Page:Reason in Common Sense (1920).djvu/217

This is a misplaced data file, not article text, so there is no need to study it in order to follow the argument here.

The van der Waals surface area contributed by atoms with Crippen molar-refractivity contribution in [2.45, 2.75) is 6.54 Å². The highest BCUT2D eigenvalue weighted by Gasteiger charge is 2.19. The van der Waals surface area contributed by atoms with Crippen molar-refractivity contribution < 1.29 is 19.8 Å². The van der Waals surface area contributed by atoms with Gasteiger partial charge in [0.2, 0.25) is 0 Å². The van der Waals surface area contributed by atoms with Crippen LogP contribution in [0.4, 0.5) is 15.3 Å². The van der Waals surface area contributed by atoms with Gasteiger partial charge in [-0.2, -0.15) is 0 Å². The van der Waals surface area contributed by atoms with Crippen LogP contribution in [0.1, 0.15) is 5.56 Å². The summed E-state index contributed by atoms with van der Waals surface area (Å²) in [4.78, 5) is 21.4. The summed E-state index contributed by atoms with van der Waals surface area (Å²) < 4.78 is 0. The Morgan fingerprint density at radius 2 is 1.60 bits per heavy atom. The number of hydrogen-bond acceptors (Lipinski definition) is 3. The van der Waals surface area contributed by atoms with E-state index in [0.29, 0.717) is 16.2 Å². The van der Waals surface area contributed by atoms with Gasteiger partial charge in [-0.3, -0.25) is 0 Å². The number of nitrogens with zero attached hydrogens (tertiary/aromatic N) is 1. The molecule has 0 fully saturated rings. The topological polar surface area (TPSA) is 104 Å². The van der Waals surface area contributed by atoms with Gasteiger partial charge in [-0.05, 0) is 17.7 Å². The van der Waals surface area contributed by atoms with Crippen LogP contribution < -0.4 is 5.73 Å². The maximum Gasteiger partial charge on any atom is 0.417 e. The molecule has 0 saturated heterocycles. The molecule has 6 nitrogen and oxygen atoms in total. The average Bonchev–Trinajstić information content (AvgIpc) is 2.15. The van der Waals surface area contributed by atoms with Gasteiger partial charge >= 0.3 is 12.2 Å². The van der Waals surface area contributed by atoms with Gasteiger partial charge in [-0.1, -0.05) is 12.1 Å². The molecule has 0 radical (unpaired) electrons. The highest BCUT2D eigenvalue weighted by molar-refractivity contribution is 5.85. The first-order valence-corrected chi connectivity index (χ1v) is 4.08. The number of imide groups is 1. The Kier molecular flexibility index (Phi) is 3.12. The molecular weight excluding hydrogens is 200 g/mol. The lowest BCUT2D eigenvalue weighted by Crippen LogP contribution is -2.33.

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the natural sciences to solve. Whether consciousness, for instance, accompanies vegetative life, or even all motion, is a point to be decided solely by empirical analogy. When the exact physical conditions of thought are discovered in man, we may infer how far thought is diffused through the universe, for it will be coextensive with the conditions it will have been shown to have. Now, in a very rough way, we know already what these conditions are. They are first the existence of an organic body and then its possession of adaptable instincts, of instincts that can be modified by experience. This capacity is what an observer calls intelligence; docility is the observable half of reason. When an animal winces at a blow and readjusts his pose, we say he feels; and we say he thinks when we see him brooding over his impressions, and find him launching into a new course of action after a silent decoction of his potential impulses. Conversely, when observation covers both the mental and the physical process, that is, in our own experience, we find that felt impulses, the conceived objects for which they make, and the values they determine are all correlated with animal instincts and external impressions. A desire is the inward sign of a physical proclivity to act, an image in sense is the sign in most cases of some material object in the environment and always, we may presume, of some cerebral change. The brain seems to simmer like a caldron in which all sorts of matters are perpetually transforming